Hickory- many people like to think that hickory is the best wood to choose from when smoking a turkey because of its rich flavor and subtle barbeque notes. This wood will not be too overpowering or underwhelming as well.

Fruit (cherry, apple, peach)- these types of wood will, of course, add fruity flavors to your turkey. They will also be very subtle and at times underwhelming which works very well with poultry and fish.

Mesquite- This wood will be the strongest of them all in terms of smoke density and flavor. It can be very easy to overpower your turkey with smoke flavor when using mesquite. In other words, a little bit goes a long way.

Maple- this wood will add a lot of sweetness to the bird without a lot of the smoky flavor you want when smoking a turkey.

Oak- this type of wood is one of the more common woods to use when smoking meats but it doesn’t work too well with poultry as it can be a very thick and dense smoke like mesquite.

Click here to see Smokehouse Products Wood Pellets (4 Pack Assortment) on

The Smoking Process

There are several different ways to choose from when smoking a turkey and there is no one correct way. But in reality, they are all very similar in terms of time, temperature and method.

Time length and temperature

The amount of time the turkey needs to stay in the pellet smoker will depend on how much the turkey weighs before smoking it and the temperature of the smoker that will be maintained throughout the cooking process. You will want to set your pellet smoker at a temperature of no less than 225 degrees and no more than 275 degrees. But to be safe, the optimal cooking temperature is best at 250 degrees to avoid any long cook times where bacteria could start to develop. If the temperature is too high, the bird may not cook evenly and will have a higher risk of drying out in the end. So, if you choose to cook the turkey at 250 degrees, remember that it will need to stay in the smoker for 25 minutes for every 1 pound of turkey. So, if you have a 15-pound turkey and smoke it at 250 degrees, then it will be done in about 6 hours and 15 minutes give or take. No matter the time, you want to make sure that the turkey will have an internal temperature of 165 degrees in the end.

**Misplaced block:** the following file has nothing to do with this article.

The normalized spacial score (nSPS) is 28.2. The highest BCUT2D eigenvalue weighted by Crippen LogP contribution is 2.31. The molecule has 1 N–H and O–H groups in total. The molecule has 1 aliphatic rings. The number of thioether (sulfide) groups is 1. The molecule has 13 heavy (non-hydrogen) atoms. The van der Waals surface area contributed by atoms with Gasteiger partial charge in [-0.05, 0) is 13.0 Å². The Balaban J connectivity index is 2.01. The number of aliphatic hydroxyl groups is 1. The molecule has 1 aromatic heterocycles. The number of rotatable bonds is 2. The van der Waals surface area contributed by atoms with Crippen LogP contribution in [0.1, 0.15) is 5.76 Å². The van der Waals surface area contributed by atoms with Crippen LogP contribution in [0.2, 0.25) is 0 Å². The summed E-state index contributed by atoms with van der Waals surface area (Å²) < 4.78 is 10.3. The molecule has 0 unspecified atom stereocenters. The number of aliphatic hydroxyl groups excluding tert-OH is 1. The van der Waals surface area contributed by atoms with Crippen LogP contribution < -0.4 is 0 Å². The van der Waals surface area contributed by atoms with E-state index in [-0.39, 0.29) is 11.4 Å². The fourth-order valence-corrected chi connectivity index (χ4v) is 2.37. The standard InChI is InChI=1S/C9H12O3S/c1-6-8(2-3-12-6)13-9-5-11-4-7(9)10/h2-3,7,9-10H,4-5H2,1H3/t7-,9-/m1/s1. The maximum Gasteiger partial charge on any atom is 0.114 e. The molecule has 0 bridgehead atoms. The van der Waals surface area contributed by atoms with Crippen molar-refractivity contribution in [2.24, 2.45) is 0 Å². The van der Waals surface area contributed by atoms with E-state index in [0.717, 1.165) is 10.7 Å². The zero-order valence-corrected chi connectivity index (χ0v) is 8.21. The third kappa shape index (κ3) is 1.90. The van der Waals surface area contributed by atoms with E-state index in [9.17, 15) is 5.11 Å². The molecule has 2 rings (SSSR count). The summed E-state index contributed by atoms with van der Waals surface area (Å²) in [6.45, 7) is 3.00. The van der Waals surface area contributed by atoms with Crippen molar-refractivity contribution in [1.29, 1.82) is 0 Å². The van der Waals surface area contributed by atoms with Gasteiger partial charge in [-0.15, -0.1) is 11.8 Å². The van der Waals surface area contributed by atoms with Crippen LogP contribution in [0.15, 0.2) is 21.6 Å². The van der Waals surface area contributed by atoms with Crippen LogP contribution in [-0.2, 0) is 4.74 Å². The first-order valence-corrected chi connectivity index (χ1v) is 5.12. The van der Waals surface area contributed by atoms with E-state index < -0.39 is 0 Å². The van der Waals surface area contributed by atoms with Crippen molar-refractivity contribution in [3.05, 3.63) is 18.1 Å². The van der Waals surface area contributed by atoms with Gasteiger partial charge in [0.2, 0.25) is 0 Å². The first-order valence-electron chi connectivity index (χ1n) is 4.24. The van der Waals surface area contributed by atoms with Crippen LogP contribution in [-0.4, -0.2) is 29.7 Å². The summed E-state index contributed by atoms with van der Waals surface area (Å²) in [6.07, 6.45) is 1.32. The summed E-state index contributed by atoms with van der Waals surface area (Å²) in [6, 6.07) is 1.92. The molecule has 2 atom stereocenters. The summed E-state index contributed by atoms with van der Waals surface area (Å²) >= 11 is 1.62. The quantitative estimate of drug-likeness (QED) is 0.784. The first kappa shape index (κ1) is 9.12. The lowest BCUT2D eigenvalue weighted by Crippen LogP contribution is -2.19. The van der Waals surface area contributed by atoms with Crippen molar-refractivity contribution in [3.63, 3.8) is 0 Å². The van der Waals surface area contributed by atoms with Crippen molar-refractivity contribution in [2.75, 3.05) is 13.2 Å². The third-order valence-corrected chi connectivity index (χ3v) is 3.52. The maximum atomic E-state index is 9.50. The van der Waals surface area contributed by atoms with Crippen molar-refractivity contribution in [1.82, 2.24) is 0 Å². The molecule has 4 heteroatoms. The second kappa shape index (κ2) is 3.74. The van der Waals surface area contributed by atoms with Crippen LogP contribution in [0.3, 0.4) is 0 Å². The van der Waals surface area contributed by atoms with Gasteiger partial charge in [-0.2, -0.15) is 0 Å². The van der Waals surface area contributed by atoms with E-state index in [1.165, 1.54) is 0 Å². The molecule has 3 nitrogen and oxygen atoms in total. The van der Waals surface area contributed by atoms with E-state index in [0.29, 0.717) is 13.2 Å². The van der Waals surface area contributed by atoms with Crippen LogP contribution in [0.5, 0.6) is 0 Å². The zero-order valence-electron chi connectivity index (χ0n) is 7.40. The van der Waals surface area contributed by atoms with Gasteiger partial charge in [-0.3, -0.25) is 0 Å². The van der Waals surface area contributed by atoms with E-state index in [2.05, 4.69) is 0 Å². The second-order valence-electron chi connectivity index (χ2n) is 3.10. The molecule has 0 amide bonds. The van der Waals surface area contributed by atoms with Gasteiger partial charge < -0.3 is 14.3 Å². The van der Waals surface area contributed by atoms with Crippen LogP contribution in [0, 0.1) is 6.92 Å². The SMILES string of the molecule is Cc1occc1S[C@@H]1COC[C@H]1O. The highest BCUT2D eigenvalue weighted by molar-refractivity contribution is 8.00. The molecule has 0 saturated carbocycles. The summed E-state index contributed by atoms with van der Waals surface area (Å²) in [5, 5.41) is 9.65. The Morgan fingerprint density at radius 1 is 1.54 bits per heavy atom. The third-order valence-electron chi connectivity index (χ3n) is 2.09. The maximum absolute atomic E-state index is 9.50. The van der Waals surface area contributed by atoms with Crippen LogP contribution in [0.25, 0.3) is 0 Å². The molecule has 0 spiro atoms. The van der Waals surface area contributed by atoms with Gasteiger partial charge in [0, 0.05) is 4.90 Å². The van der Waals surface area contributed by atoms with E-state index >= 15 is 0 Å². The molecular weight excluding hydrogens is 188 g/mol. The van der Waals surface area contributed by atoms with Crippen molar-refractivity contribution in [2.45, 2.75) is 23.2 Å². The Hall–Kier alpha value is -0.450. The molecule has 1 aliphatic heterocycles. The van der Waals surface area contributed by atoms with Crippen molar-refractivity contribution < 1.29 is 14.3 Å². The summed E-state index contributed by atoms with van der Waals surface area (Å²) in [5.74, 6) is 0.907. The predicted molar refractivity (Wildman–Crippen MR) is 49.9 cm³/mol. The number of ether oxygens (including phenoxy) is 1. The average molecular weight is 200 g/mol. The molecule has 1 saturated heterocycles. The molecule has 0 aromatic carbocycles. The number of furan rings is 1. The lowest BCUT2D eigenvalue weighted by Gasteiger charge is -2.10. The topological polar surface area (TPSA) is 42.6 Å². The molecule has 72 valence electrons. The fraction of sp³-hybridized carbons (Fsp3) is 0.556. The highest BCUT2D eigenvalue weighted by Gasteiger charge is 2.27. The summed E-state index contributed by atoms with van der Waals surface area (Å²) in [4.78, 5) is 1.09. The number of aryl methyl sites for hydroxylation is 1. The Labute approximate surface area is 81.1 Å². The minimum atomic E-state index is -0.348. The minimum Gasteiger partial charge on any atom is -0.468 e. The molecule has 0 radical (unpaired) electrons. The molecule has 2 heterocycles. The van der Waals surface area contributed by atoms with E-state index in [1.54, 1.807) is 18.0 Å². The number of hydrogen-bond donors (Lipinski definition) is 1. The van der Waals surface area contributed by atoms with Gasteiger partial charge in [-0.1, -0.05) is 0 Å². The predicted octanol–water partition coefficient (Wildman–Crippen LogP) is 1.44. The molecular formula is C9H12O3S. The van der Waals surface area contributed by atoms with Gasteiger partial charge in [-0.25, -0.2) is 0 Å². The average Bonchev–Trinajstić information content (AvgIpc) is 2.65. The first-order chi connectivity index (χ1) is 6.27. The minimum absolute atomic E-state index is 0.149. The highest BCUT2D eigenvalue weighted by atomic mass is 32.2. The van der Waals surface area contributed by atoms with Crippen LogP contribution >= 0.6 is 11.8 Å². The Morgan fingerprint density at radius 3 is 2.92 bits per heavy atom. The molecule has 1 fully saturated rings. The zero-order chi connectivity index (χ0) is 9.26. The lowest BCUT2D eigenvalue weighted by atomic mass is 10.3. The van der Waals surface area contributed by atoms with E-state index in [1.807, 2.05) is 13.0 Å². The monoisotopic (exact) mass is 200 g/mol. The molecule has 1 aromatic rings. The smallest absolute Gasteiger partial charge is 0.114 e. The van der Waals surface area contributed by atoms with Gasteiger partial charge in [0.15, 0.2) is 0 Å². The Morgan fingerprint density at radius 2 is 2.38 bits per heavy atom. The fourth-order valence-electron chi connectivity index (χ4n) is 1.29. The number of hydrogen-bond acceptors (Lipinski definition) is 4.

Tip: When the turkey reaches a temperature of 157 degrees, quickly place it in an empty cooler, unused oven, or pan with a tight lid to rest for 20 to 30 minutes. The internal temperature will continue to rise for at least 20 minutes resulting in the perfect 165 degree turkey.

Click here to see ThermoPro Dual Probe Digital Thermometer on

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Drip Pan

The drip pan will play two different roles during the smoking process. In the beginning, it will help to create a moist environment for the turkey to cook in. And towards the end of the cooking process, it will begin to catch all the juices from the bird that either drip off or seep out.

Once the bird has been positioned on the grill grate, place the drip pan directly underneath the bird. Then fill the drip pan with a few cups of water. Over time the water will begin to evaporate and as long as the grill or smoker is closed during the smoking process, the environment should stay fairly damp.

If you wish, you may add more water to the pan as it evaporates when you go to check on the turkey from time to time.

The Final Product

Temperature and Resting